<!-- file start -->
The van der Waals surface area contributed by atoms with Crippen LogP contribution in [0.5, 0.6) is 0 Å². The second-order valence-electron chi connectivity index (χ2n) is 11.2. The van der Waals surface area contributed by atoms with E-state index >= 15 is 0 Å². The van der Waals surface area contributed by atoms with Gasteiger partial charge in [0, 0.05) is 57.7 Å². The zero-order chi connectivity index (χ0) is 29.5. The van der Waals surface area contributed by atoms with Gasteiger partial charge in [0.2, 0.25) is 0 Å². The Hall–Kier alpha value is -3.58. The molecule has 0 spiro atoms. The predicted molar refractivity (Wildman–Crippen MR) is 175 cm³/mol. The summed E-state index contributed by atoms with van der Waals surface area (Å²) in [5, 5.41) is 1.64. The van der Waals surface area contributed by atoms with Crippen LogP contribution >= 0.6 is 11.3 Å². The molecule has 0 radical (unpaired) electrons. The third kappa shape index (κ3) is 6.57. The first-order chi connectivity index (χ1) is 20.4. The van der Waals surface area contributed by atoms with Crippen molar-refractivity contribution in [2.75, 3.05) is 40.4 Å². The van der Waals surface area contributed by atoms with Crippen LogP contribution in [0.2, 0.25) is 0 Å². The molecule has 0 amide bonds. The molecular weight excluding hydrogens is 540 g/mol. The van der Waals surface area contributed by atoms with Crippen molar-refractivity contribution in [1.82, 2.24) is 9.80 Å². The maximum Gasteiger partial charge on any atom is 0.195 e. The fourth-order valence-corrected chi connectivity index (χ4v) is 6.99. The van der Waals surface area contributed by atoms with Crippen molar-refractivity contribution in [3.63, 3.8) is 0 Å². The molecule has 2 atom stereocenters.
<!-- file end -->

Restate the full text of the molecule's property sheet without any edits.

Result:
The van der Waals surface area contributed by atoms with Crippen LogP contribution in [0.5, 0.6) is 0 Å². The second-order valence-electron chi connectivity index (χ2n) is 11.2. The van der Waals surface area contributed by atoms with E-state index >= 15 is 0 Å². The van der Waals surface area contributed by atoms with Gasteiger partial charge in [0, 0.05) is 57.7 Å². The zero-order chi connectivity index (χ0) is 29.5. The van der Waals surface area contributed by atoms with Gasteiger partial charge in [0.2, 0.25) is 0 Å². The Hall–Kier alpha value is -3.58. The molecule has 0 spiro atoms. The predicted molar refractivity (Wildman–Crippen MR) is 175 cm³/mol. The summed E-state index contributed by atoms with van der Waals surface area (Å²) in [5, 5.41) is 1.64. The van der Waals surface area contributed by atoms with Crippen LogP contribution >= 0.6 is 11.3 Å². The molecule has 0 radical (unpaired) electrons. The third kappa shape index (κ3) is 6.57. The first-order chi connectivity index (χ1) is 20.4. The van der Waals surface area contributed by atoms with Crippen molar-refractivity contribution in [2.75, 3.05) is 40.4 Å². The van der Waals surface area contributed by atoms with Crippen LogP contribution in [0.2, 0.25) is 0 Å². The molecule has 0 amide bonds. The molecular weight excluding hydrogens is 540 g/mol. The van der Waals surface area contributed by atoms with Crippen molar-refractivity contribution in [1.82, 2.24) is 9.80 Å². The maximum Gasteiger partial charge on any atom is 0.195 e. The fourth-order valence-corrected chi connectivity index (χ4v) is 6.99. The van der Waals surface area contributed by atoms with Crippen molar-refractivity contribution in [3.63, 3.8) is 0 Å². The molecule has 2 atom stereocenters.